The quest for paradise often ends abruptly when tourists end up with cowdung on their clothes, writes David Nicholson-Lord, author of The. Greening of the Cities (Routledge), in The Nation.
What makes people want to travel? The short answer centers on the concept of escape. According to Jost Krippendorf, the Swiss academic who is one of the leading authorities on modern tourism, people travel because “they no longer feel happy where they are -where they work, where they live. They feel the monotony of the daily routine, the cold rationality of factories, offices, apartment blocks and transport, shrinking human contact…the loss of nature and naturalness.” MacCannell argues that mass tourism is a product of the “most depersonalised” epoch in history.
Well, maybe. It´s true that people with gardens, or those who live in small towns, take fewer holidays than apartment-block residents or city dwellers. It´s probably also true that what we casually refer to as the “pressures of daily life” – work, family, commuting – are more intense, in some respects, than ever before.
Yet people have always felt a desire for something more than their life routinely offers them -something, well, different. It´s partly because humans are naturally inquisitive and exploratory but also, and more significant, because we need the unknown, what historians of religion call “otherness,” to lend our lives significance. So we conceive of ideal worlds – Paradise, the Golden Age, Heaven, Atlantis, Shangri-La – and dream, sometimes, of attaining them.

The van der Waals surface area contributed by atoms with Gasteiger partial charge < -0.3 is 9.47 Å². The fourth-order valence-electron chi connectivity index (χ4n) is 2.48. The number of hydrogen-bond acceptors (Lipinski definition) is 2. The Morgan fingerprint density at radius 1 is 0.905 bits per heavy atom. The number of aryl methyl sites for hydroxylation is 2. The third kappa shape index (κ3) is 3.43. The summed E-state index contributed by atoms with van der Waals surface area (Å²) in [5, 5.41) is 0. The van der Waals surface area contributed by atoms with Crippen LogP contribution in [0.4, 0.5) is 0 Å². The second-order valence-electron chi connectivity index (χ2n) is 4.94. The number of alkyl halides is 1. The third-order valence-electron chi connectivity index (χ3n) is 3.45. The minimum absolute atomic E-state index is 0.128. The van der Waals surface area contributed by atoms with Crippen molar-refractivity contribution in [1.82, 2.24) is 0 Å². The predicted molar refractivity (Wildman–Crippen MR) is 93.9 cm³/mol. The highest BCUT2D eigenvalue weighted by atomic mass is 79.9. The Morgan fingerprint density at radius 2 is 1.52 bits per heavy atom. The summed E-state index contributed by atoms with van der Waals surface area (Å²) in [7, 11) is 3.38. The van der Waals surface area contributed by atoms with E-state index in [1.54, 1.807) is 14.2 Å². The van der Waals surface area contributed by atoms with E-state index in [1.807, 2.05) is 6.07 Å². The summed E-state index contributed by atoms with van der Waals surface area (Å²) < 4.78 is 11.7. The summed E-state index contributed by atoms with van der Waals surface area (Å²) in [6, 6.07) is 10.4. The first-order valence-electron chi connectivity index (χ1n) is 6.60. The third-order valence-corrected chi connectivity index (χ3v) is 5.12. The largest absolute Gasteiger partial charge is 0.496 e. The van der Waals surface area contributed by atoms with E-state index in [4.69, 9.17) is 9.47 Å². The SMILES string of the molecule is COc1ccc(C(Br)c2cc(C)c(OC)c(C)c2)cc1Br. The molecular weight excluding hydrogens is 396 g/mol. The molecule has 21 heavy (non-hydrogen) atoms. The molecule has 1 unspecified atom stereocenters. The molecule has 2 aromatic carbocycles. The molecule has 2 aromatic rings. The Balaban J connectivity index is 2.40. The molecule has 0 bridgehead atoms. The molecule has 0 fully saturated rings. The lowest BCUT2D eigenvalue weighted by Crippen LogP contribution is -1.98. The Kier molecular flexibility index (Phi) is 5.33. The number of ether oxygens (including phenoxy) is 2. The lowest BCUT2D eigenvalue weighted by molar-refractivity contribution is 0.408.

Modern tourism routinely, and often shamelessly, exploits such myths, as the most casual glance through just about any brochure will attest. It is ably assisted by the travel-writing business, which, while purporting to be independent, is actually part of the marketing operation, complete with writers who depend for their livelihoods on the tour or resort operators. Millions of people are thus launched yearly on a quest for paradise, or a voyage of self-discovery, into the midst of millions of others going about their daily business. Visions of reality collide, often resoundingly, which helps to explain why tourists have been shot in Egypt and pelted with cow dung and rotten fish in Goa and why many natives of Hawaii – one of the archetypal tropical island “paradises” – want a boy cott of tourism, describing it as “the plague” suf fered by a “historically oppressed people.”
“A NEW GLOBAL MENTALITY is required,” says Edward Said delivering the Netaji Subhas Bose centenary oration at the Netaji Research Bureau, Calcutta.
It does seem to me ostrich-like to suggest that people in Europe and the US should maintain our so-called Western identity by holding all the others at bay, increasing the rifts between peoples in order to prolong our dominance. That is, in effect, what [Samuel P] Huntington is arguing, and one can easily understand why it is that his essay [Clash of Civilisations] was published in Foreign Affairs, and why so many policymakers have drifted towards it as allowing the US to extend the mindset of the Cold War into a different time. Much more productive and useful is to try to promote the emergence of a new global mentality that sees the dangers we face from the standpoint of the whole human race.
These dangers include the pauperisation of most of the globe´s population; the emergence of virulent local, national, ethnic and religious sentiment, as in Bosnia, Rwanda, Lebanon, Chechnya; the decline of literacy, and the onset of a new illiteracy based on electronic modes of communication, television and the global information superhighway; the fragmentation and threatened disappearance of the grand narratives of emancipation and enlightenment.
Our most precious asset in the face of such a dire transformation of tradition and of history is the emergence of a sense of integrative community, understanding, sympathy, and hope which is the direct opposite of what in his essay Hunting-ton has provoked. If I may quote some lines by the great Martiniquian poet Aime Cesire…